After adding forward Dustin Penner to his lineup Thursday, he thinks he's done that. Penner officially became a member of the Oilers when the Anaheim Ducks declined to match a US$21.25-million, five-year offer sheet. Even though some like Ducks GM Brian Burke criticized the move, Lowe didn't feel the need to make any apologies.
"There's almost some insinuation from managers that because we're friends we shouldn't be doing this to one another," he said. "I think our responsibility is not to one another, but is to our fan base and our ownership."
Penner is the first restricted free agent to find a new home via offer sheet in a decade. Tampa Bay declined to match a Philadelphia offer to Chris Gratton in 1997.
When the Oilers tendered the offer to Penner last week, Burke lashed out at Lowe and called it "an act of desperation" by a GM "fighting to keep his job."
Lowe won't be picking up the phone and talking to Burke any time soon.
"I have not (called him) and I don't plan on it," Lowe said on a conference call. "I have one responsibility and one responsibility only - and that's to the Edmonton Oilers fans and the Edmonton Oilers ownership.
"I'm not in the business of trying to make friends. Never have, never will be."
The Ducks will receive a first-, second-, and third-round draft pick as compensation.
After earning $425,000 last season, Penner signed the offer sheet with Edmonton last Thursday for a contract that will average $4.25 million per year.
Anaheim had a week to match that offer and waited right until the deadline had passed before announcing it was letting the 24-year-old leave.
Penner was unsure which way it would go and was anxious in the last 24 hours before learning his fate.
Heading to a new city with a handsome new contract, Penner isn't concerned about the extra expectations that are sure to follow.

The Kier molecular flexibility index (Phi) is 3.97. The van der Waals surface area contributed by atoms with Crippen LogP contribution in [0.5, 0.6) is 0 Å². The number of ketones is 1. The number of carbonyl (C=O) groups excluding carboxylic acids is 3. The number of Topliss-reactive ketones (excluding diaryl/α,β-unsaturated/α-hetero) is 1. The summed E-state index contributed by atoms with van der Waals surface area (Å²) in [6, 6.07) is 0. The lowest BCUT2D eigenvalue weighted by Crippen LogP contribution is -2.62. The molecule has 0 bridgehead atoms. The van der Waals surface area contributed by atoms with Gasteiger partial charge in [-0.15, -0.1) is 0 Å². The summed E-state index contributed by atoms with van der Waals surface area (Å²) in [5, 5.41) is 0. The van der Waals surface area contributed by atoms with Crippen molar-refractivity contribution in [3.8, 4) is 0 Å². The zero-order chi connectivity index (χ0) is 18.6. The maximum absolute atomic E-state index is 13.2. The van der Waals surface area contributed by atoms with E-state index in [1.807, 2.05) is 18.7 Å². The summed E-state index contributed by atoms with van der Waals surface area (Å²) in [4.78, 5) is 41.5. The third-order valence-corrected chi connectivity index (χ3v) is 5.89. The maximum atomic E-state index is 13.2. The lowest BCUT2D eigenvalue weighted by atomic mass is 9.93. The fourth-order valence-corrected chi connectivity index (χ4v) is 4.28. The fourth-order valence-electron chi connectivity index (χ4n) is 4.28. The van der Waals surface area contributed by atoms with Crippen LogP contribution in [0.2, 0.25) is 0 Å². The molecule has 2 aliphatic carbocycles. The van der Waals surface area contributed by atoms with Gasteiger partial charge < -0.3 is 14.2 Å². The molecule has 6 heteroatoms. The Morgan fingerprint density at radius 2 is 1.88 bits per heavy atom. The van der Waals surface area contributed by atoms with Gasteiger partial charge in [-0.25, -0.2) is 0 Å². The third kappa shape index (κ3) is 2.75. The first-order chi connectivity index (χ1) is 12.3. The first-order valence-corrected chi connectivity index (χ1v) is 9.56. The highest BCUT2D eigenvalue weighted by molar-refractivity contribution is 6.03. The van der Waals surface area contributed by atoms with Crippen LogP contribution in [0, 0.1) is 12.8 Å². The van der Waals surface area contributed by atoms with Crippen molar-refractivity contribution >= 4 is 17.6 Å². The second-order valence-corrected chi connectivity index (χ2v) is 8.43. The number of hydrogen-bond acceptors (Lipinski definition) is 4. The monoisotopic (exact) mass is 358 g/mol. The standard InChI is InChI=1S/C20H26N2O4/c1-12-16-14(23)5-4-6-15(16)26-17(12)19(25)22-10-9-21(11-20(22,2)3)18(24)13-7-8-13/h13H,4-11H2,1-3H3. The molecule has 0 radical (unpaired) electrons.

"The pressure that I receive from the media and fans won't be near the pressure of what I put on myself," he said. "I know myself I didn't peak this last year as a player in Anaheim.
"I don't know what my potential is, but I think in the next five years I'll find out."
Penner scored 29 goals and had 16 assists for 45 points in his first full NHL season. He had another eight points (3-5) in 21 post-season games while helping the Ducks win the Stanley Cup.
The native of Winkler, Man., was an undrafted U.S. college player who signed with Anaheim as a free agent in 2004.
Some mixed emotions came with leaving the organization.
"You definitely grow attached to the team that first gives you an opportunity to get into the league," said Penner. "And Anaheim did that. . . .
"I'm grateful for the opportunity they gave me."
He'll face a different sort of challenge now. After making it to the Stanley Cup in 2006, the Oilers finished 12th in the Western Conference last season.
Lowe didn't want to see that happen again and set out to be aggressive this summer. After he was unable to make a trade at the NHL draft or sign a big-name forward through unrestricted free agency, he looked towards offer sheets.
The Oilers first signed restricted free agent Thomas Vanek to a $50-million, seven-year offer sheet, but the Buffalo Sabres matched it.
Then they went after Penner.
"Restricted free agent offers were another part of our planning process all along," said Lowe. "Based on the reaction of some of the managers and some of the people in hockey, (it was) a very unpopular route.
"From our perspective, it was a very necessary one to improve our hockey club."
Penner is looking forward to joining the Oilers.
"I'm excited to be in a position where I become accountable to be a go-to guy," said Penner. "Hopefully I can do that. I'm excited at the challenge."